AbstractIn Sub-Saharan Africa, 76% of the population in rural areas uses firewood as fuels for cooking and heating, generating a great amount of pollution through the release of black carbon and CO2. Fuel switching models to understand the high dependency of Sub Saharan African households on traditional fuels have been blind beneath and above the household level, undermining the role played by intrahousehold bargaining and the household’s embeddedness in its external environment (informal institutions). As a result, there is still a lack of understanding of the region’s high dependency on solid fuels. Using two barely used statistical approach, namely a Latent Trait Model and a Simultaneous Equation Model on Demographic and Heath Survey (DHS) data from Senegal, this paper suggests that intrahousehold bargaining and informal institutions matter in the adoption and the transition from traditional to clean fuels. We found in line with the literature that while some socio-economic characteristics matter in the adoption of clean fuel (age, household size, land and house ownership, wealth, earnings, religion, region, type of residence, education); woman’s intrahousehold bargaining power(measured using a Latent Trait Model) and clean fuel uptake also simultaneously interact. In fact, while an increase of woman’s intrahousehold bargaining power higher clean fuel adoption, households using a clean fuel are the ones with woman having a high level of bargaining power. Therefore, policies to enhance clean fuel uptake should focus on enhancing women’s empowerment. Reversely, improving women’s intrahousehold bargaining power could be done by scaling up programs to foster clean fuel uptake.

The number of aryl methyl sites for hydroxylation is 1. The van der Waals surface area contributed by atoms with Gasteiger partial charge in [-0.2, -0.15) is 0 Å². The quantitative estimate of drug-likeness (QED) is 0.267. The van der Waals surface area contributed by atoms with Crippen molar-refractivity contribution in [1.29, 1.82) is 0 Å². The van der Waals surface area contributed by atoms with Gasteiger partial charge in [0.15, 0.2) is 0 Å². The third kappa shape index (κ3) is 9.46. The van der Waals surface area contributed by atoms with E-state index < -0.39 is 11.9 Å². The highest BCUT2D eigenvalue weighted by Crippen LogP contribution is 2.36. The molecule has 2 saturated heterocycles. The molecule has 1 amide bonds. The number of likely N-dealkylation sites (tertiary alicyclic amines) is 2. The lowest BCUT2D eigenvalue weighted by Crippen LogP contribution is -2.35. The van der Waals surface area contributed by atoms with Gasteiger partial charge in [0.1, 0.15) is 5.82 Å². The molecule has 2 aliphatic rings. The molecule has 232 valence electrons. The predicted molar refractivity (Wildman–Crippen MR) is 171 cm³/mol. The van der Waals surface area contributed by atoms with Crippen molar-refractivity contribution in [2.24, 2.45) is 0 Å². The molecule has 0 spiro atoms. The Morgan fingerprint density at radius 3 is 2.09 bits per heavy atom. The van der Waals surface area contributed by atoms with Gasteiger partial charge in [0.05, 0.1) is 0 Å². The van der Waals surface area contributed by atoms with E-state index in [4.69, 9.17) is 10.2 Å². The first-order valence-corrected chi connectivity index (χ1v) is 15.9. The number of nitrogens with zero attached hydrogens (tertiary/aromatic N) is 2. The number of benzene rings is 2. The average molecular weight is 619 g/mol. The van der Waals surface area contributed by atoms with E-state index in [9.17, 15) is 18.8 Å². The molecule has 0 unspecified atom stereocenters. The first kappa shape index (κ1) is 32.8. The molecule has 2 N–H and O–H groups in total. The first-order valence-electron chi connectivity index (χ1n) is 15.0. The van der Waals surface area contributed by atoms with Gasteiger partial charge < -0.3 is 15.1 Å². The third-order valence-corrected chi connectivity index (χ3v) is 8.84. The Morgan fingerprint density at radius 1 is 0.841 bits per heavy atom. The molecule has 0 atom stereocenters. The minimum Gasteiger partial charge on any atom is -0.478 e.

Family Finances: Intra-Household Bargaining and Capital Structure
AbstractThis paper aims to test recent influential theories proposing that differences in preferences of household members lead to agency problems reflected in overspending, indebtedness, and financial fee expenses at the household level. To do so, we use comprehensive transaction-level data from individuals within households. Observing individuals within households gives us a unique opportunity to empirically examine how individual revealed preferences over discretionary spending and debt holdings affect spending and indebtedness at the household level. To deal with endogeneity, we use a fixed effects and instrumental variable approach, which helps us tackle both self-selection and common-shocks issues. We document that the share of household income received by the spender (or debt-inclined) spouse causally increases discretionary spending (or household debt), controlling for total household income. Moreover, we estimate individual marginal propensities to consume and link the within-household differences to debt and fee expenses at the household level. Our results are consistent with individuals having different preferences over spending and using expensive debt and exerting their preferences with the bargaining power that income gives them.
University of Massachusetts-Amherst
Glasgow Caledonian University
- B5 - Current Heterodox Approaches
- D1 - Household Behavior and Family Economics